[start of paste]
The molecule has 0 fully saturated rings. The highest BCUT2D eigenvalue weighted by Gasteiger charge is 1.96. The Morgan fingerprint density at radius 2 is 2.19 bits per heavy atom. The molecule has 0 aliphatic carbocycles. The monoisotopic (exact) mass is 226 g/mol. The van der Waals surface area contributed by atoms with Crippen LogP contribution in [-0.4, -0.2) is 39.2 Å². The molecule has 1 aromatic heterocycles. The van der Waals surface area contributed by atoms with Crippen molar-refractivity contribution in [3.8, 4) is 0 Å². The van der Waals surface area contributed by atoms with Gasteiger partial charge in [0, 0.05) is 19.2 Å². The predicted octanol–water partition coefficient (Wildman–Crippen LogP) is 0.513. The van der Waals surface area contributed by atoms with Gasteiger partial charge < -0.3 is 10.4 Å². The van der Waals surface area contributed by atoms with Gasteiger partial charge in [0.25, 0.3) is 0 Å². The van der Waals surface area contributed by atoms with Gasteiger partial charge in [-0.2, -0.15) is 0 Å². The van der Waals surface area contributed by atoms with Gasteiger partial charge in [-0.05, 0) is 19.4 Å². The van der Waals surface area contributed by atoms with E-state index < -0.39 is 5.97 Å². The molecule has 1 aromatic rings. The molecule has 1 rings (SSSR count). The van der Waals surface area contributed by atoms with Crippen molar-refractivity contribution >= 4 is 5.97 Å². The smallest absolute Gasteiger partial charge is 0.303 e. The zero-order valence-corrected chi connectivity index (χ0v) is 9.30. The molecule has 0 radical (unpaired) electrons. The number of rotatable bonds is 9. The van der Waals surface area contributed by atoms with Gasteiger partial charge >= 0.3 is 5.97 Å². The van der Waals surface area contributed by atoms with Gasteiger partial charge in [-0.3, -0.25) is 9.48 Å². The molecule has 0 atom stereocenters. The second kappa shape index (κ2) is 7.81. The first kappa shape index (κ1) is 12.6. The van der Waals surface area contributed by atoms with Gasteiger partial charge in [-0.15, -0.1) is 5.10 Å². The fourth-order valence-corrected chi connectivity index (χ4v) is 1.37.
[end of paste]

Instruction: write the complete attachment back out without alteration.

The molecule has 0 fully saturated rings. The highest BCUT2D eigenvalue weighted by Gasteiger charge is 1.96. The Morgan fingerprint density at radius 2 is 2.19 bits per heavy atom. The molecule has 0 aliphatic carbocycles. The monoisotopic (exact) mass is 226 g/mol. The van der Waals surface area contributed by atoms with Crippen LogP contribution in [-0.4, -0.2) is 39.2 Å². The molecule has 1 aromatic heterocycles. The van der Waals surface area contributed by atoms with Crippen molar-refractivity contribution in [3.8, 4) is 0 Å². The van der Waals surface area contributed by atoms with Gasteiger partial charge in [0, 0.05) is 19.2 Å². The predicted octanol–water partition coefficient (Wildman–Crippen LogP) is 0.513. The van der Waals surface area contributed by atoms with Gasteiger partial charge < -0.3 is 10.4 Å². The van der Waals surface area contributed by atoms with Gasteiger partial charge in [0.25, 0.3) is 0 Å². The van der Waals surface area contributed by atoms with Gasteiger partial charge in [-0.2, -0.15) is 0 Å². The van der Waals surface area contributed by atoms with Gasteiger partial charge in [-0.05, 0) is 19.4 Å². The van der Waals surface area contributed by atoms with E-state index < -0.39 is 5.97 Å². The molecule has 1 aromatic rings. The molecule has 1 rings (SSSR count). The van der Waals surface area contributed by atoms with Crippen molar-refractivity contribution >= 4 is 5.97 Å². The smallest absolute Gasteiger partial charge is 0.303 e. The zero-order valence-corrected chi connectivity index (χ0v) is 9.30. The molecule has 0 radical (unpaired) electrons. The number of rotatable bonds is 9. The van der Waals surface area contributed by atoms with Gasteiger partial charge >= 0.3 is 5.97 Å². The van der Waals surface area contributed by atoms with Gasteiger partial charge in [-0.3, -0.25) is 9.48 Å². The molecule has 0 atom stereocenters. The second kappa shape index (κ2) is 7.81. The first kappa shape index (κ1) is 12.6. The van der Waals surface area contributed by atoms with Gasteiger partial charge in [-0.15, -0.1) is 5.10 Å². The fourth-order valence-corrected chi connectivity index (χ4v) is 1.37.